Actor Christopher Ecclestone talks about narrating Cold Bath Street by A J Hartley, published by student-run not-for-profit publisher UCLan.
How did you come to narrate Cold Bath Street?
I was playing Macbeth in Stratford-upon-Avon for the Royal Shakespeare Company and a man who runs the Shakespeare Institute felt, quite rightly, that there were parallels in Cold Bath Street and "Macbeth", with the fact that both rely heavily on the notion of the supernatural, ghosts and death. Very Catholic. We did an event where Andrew [Hartley] talked about his book and his notion of the supernatural, and I spoke about playing Macbeth and my notions of the supernatural. It helps that the book is set in Preston, Lancashire, and I’m from Salford in Lancashire. We’re from a very similar generation. We seem to have an odd understanding of each other.
How does narrating an audiobook compare to acting on stage?
What I found relatively easy was the characterisations that come out through dialogue, but when you’re describing the thought process or going into a detailed description of an area, that’s different. That’s texture, and it uses different mental muscles.
Apart from the supernatural, was there anything else in the book you were drawn to?
The "Lancashireness". I grew up in the 1970s in Salford and the characters of the mother and the father are not exactly my parents by any stretch of the imagination but they certainly felt like people I know, with the very specific way they use words and the language of the North. There are accents and turns of phrase that me and Andrew would have picked up in the ‘70s but would sound quite antiquated now to kids of today.
How is your memoir with Simon & Schuster going?
I’m writing it with somebody. It’s going slowly. It’s a memoir of my father, focusing quite a lot on his dementia but it becomes a bit of a (it’s a grand word) meditation on the father/son relationship.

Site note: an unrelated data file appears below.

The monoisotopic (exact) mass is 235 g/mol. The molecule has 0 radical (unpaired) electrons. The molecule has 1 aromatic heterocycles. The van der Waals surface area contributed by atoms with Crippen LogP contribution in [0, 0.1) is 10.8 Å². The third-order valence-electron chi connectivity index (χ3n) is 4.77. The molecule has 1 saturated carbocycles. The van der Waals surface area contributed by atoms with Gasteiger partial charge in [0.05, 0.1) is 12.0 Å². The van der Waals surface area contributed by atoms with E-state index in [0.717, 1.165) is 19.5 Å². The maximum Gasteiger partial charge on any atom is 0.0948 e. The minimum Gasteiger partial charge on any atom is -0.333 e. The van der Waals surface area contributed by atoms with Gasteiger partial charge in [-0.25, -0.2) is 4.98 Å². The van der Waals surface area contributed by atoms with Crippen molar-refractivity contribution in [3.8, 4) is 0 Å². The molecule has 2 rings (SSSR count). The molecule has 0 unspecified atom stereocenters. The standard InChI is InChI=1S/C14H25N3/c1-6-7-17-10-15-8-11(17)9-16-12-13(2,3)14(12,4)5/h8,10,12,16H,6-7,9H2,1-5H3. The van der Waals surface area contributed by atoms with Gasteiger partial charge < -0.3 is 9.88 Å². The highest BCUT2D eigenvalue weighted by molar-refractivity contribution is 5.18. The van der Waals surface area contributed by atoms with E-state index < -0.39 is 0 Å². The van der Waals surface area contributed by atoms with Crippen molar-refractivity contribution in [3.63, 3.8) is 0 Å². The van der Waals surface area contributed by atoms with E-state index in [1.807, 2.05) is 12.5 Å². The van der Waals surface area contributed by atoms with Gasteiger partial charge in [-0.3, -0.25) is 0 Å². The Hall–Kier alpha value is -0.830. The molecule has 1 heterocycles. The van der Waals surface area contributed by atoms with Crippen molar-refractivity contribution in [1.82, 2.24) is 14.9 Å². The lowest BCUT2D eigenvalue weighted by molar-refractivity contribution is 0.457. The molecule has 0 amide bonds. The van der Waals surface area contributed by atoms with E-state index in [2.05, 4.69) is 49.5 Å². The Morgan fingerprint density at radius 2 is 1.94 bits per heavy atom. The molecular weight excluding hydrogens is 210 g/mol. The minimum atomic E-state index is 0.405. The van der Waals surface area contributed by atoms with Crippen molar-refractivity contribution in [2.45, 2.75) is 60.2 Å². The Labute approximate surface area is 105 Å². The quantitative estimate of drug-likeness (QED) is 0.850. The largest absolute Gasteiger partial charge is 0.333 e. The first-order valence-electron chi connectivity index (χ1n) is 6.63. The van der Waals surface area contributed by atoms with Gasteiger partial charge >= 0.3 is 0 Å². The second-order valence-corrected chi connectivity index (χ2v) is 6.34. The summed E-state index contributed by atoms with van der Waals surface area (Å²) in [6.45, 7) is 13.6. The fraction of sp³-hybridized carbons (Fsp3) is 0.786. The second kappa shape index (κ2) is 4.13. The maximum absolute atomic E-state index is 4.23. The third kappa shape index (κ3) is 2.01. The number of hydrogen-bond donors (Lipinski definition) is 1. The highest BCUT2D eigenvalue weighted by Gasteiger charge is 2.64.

Is it a hard process?
It is, yes. I find myself, a bit like with [narrating] the audiobooks, tired after it. It’s very exposing and causes me anxiety about how it’s all going to come about. But it’s an opportunity, and my dad’s ambition, had he ever been able to express it, would have been to have his own name on a book. He never wrote but he read voraciously and he had an obsession with the written word. Mine and my dad’s big connection was over literature. He was very intrigued by me becoming an actor, and very supportive. Unlike the clichés you see in "Billy Elliot" and all that bollocks. He was a good parent because he realised [becoming an actor] was such a left-field idea. It was very good parenting.
The memoir, was it your idea?
I did a piece in the Guardian about my father’s dementia. It was my words verbatim. Then I was approached by Iain McGregor of Simon & Schuster, who said: “Have you ever thought about doing a book?” I said no, then I said yes, then I said no again, then I said yes again.
Why the indecision?
I think, if I’m honest, I struggle with the idea that I’m being ghostwritten, even if it’s going to be me verbatim. To me if you write a book, you “write” a book but for various reasons I can’t do that at the moment. For me, it’s going to be very exposing and we will have to see whether it leads to a second one where I take the reins.
Will you show anyone a draft or do you want to get it perfect first?
I think I’m being really quite compliant at the moment, and I’m going to get really awkward soon, knowing me and my process, particularly because it’s so very personal.
What’s it like working with a small publisher like UCLan compared to S&S?
Well S&S has managed to fool me that they’re the same. I don’t spend any time in the offices. Iain is very personable. He’s a writer himself.